GRCSGuardrail Common Sensor (US Army)
GRCSGrand Rapids Christian Schools (Grand Rapids, MI)
GRCSGood Rigging Control System (arborist rigging device)
GRCSGrenada Red Cross Society (est. 1955; St. George's, Grenada)
GRCSGeorgian Red Cross Society
GRCSGovernance Risk and Compliance Services (India)
GRCSGenetic Resources Communications Systems (est. 1985)
References in periodicals archive ?
The paradigm in Figure 1 is the primary way to summarize the theoretical premises of men's GRC and to explain how to measure it using the GRCS.
Like EMARSS, the GRCS systems pre assigned to the INSCOM AEBs where they support collection requirements at BCTs and other echelons across the full ROMO.
The GRCS contains 37, 6-point items ranging from "strongly disagree" to "strongly agree".
Those who agreed to participate were given a questionnaire packet that included an informed consent form, the three dependent measures (the GRCS, the CRIS, and the BSI), and a demographic questionnaire.
To address this question, we conducted a stepwise multiple regression analysis for each group, assessing which of the MRNS and GRCS scores predicted the OCDI prestige choice score.
Specifically, men who had higher ISME-Emotional Toughness scores reported higher CMNI-46 Emotional Control scores, GRCS Restrictive Emotionality scores, and MGRSS Emotional Inexpressiveness scores.
The GRCS (O'Neil, Helms, Gable, David, & Wrightsman, 1986) is an assessment of the respondent's self-rating on an attitude or behaviour which was previously categorized as a gender role conflict on four factors: (a) success, power and competition; (b) restrictive emotionality; (c) restrictive affectionate behaviour between men; and (d) conflicts between work and family relations.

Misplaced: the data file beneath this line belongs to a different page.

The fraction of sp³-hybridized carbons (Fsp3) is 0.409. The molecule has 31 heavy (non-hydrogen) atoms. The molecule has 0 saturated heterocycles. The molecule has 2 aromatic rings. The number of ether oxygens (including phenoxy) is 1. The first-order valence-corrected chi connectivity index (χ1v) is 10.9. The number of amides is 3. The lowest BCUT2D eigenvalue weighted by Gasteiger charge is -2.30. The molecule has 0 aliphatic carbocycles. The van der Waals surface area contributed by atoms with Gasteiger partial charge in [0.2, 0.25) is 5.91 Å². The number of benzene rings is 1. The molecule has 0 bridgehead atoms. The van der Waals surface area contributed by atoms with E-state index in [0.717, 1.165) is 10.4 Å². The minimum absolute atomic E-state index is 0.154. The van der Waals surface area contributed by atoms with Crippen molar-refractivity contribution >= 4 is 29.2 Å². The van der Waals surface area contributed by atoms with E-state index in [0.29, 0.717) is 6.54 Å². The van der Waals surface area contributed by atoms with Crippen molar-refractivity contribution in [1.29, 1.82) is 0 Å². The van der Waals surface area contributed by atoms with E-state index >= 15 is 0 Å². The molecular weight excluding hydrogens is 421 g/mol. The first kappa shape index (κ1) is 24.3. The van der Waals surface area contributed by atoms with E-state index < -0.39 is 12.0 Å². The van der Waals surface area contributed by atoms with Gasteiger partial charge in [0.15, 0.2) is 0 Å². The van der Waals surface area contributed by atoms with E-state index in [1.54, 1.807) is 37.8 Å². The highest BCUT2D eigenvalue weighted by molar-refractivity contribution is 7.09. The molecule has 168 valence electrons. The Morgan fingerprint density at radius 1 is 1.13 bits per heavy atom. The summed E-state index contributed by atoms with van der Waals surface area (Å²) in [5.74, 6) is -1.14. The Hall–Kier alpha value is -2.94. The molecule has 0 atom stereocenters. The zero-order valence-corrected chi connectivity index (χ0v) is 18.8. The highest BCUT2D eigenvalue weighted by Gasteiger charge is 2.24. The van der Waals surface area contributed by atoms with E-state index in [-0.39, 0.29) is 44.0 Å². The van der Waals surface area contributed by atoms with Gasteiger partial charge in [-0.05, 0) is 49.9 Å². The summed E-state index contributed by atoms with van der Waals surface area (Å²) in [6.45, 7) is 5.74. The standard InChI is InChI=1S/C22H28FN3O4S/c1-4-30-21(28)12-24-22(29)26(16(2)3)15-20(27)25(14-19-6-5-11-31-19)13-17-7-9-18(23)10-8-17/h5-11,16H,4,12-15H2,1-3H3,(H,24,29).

Principal components factor analysis indicates that the GRCS tapped four factors, corresponding to the four subscales, which accounted for 36% of the total variance (O'Neil et al.
The GRCS is a 37-item self-report instrument in which participants respond to statements by indicating their agreement on a 6-point Likert-type scale ranging from strongly disagree (1) to strongly agree (6), with higher scores indicating greater gender role conflict.
The four subscales of the GRCS examine men's conflict with traditional masculine roles and are (a) Achieving Success, (b) Experiencing Emotions, (c) Sharing Affection With Other Men, and (d) Balancing Work and Family Relations.